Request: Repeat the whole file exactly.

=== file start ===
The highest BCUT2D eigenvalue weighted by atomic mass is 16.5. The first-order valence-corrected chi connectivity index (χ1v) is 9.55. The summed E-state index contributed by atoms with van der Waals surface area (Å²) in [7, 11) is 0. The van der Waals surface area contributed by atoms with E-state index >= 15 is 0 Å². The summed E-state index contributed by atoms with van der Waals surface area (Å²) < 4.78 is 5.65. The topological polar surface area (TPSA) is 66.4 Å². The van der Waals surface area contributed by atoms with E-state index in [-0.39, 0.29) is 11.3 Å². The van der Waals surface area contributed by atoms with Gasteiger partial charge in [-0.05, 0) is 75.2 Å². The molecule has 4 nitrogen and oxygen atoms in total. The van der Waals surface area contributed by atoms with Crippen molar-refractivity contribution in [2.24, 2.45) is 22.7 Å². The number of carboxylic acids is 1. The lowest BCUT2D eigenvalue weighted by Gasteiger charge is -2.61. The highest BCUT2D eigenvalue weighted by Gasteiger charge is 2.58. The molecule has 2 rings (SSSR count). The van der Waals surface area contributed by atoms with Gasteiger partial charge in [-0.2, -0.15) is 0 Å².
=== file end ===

The highest BCUT2D eigenvalue weighted by atomic mass is 16.5. The first-order valence-corrected chi connectivity index (χ1v) is 9.55. The summed E-state index contributed by atoms with van der Waals surface area (Å²) in [7, 11) is 0. The van der Waals surface area contributed by atoms with E-state index >= 15 is 0 Å². The summed E-state index contributed by atoms with van der Waals surface area (Å²) < 4.78 is 5.65. The topological polar surface area (TPSA) is 66.4 Å². The van der Waals surface area contributed by atoms with E-state index in [-0.39, 0.29) is 11.3 Å². The van der Waals surface area contributed by atoms with Gasteiger partial charge in [-0.05, 0) is 75.2 Å². The molecule has 4 nitrogen and oxygen atoms in total. The van der Waals surface area contributed by atoms with Crippen molar-refractivity contribution in [2.24, 2.45) is 22.7 Å². The number of carboxylic acids is 1. The lowest BCUT2D eigenvalue weighted by Gasteiger charge is -2.61. The highest BCUT2D eigenvalue weighted by Gasteiger charge is 2.58. The molecule has 2 rings (SSSR count). The van der Waals surface area contributed by atoms with Gasteiger partial charge in [-0.2, -0.15) is 0 Å².